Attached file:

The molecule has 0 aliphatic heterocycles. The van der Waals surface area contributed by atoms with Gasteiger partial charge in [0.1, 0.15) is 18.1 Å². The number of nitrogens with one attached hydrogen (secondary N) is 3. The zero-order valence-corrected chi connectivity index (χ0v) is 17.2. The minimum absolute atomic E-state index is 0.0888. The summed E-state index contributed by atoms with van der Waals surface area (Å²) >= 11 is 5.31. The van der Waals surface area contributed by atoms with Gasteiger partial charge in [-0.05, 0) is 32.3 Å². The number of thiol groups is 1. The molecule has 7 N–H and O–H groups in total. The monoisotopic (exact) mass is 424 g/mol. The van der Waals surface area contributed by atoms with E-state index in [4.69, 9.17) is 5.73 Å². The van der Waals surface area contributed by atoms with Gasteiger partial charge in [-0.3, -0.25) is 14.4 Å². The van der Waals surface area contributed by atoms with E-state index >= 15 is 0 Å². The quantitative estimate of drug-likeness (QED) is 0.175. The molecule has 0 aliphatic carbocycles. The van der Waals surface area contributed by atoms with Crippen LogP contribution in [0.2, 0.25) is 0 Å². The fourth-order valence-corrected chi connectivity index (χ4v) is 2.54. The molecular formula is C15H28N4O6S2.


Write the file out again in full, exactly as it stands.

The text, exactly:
The molecule has 0 aliphatic heterocycles. The van der Waals surface area contributed by atoms with Gasteiger partial charge in [0.1, 0.15) is 18.1 Å². The number of nitrogens with one attached hydrogen (secondary N) is 3. The zero-order valence-corrected chi connectivity index (χ0v) is 17.2. The minimum absolute atomic E-state index is 0.0888. The summed E-state index contributed by atoms with van der Waals surface area (Å²) >= 11 is 5.31. The van der Waals surface area contributed by atoms with Gasteiger partial charge in [-0.05, 0) is 32.3 Å². The number of thiol groups is 1. The molecule has 7 N–H and O–H groups in total. The monoisotopic (exact) mass is 424 g/mol. The van der Waals surface area contributed by atoms with E-state index in [4.69, 9.17) is 5.73 Å². The van der Waals surface area contributed by atoms with Gasteiger partial charge in [-0.3, -0.25) is 14.4 Å². The van der Waals surface area contributed by atoms with E-state index >= 15 is 0 Å². The quantitative estimate of drug-likeness (QED) is 0.175. The molecule has 0 aliphatic carbocycles. The van der Waals surface area contributed by atoms with Crippen LogP contribution in [0.2, 0.25) is 0 Å². The fourth-order valence-corrected chi connectivity index (χ4v) is 2.54. The molecular formula is C15H28N4O6S2.